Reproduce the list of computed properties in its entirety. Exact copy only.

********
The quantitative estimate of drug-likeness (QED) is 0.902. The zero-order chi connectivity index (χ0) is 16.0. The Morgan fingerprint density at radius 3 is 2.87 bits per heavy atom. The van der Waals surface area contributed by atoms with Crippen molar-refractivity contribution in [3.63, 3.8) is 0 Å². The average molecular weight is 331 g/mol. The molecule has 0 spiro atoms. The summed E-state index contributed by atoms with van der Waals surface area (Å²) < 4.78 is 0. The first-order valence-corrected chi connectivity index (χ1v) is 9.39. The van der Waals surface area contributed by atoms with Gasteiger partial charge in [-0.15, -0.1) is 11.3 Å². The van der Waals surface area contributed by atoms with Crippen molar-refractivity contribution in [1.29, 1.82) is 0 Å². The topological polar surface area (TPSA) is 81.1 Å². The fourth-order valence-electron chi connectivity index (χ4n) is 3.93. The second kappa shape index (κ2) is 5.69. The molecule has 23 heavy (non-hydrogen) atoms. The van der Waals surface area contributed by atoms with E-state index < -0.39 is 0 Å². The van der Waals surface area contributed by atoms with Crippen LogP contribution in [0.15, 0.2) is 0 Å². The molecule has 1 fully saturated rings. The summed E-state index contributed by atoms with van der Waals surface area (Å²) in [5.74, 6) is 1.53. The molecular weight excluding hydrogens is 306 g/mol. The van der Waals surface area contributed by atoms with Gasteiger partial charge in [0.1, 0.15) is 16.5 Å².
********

The quantitative estimate of drug-likeness (QED) is 0.902. The zero-order chi connectivity index (χ0) is 16.0. The Morgan fingerprint density at radius 3 is 2.87 bits per heavy atom. The van der Waals surface area contributed by atoms with Crippen molar-refractivity contribution in [3.63, 3.8) is 0 Å². The average molecular weight is 331 g/mol. The molecule has 0 spiro atoms. The summed E-state index contributed by atoms with van der Waals surface area (Å²) < 4.78 is 0. The first-order valence-corrected chi connectivity index (χ1v) is 9.39. The van der Waals surface area contributed by atoms with Gasteiger partial charge in [-0.15, -0.1) is 11.3 Å². The van der Waals surface area contributed by atoms with Crippen molar-refractivity contribution in [1.29, 1.82) is 0 Å². The topological polar surface area (TPSA) is 81.1 Å². The fourth-order valence-electron chi connectivity index (χ4n) is 3.93. The second kappa shape index (κ2) is 5.69. The molecule has 23 heavy (non-hydrogen) atoms. The van der Waals surface area contributed by atoms with E-state index < -0.39 is 0 Å². The van der Waals surface area contributed by atoms with Crippen LogP contribution in [0.15, 0.2) is 0 Å². The molecule has 1 fully saturated rings. The summed E-state index contributed by atoms with van der Waals surface area (Å²) in [5.74, 6) is 1.53. The molecular weight excluding hydrogens is 306 g/mol. The van der Waals surface area contributed by atoms with Gasteiger partial charge in [0.1, 0.15) is 16.5 Å².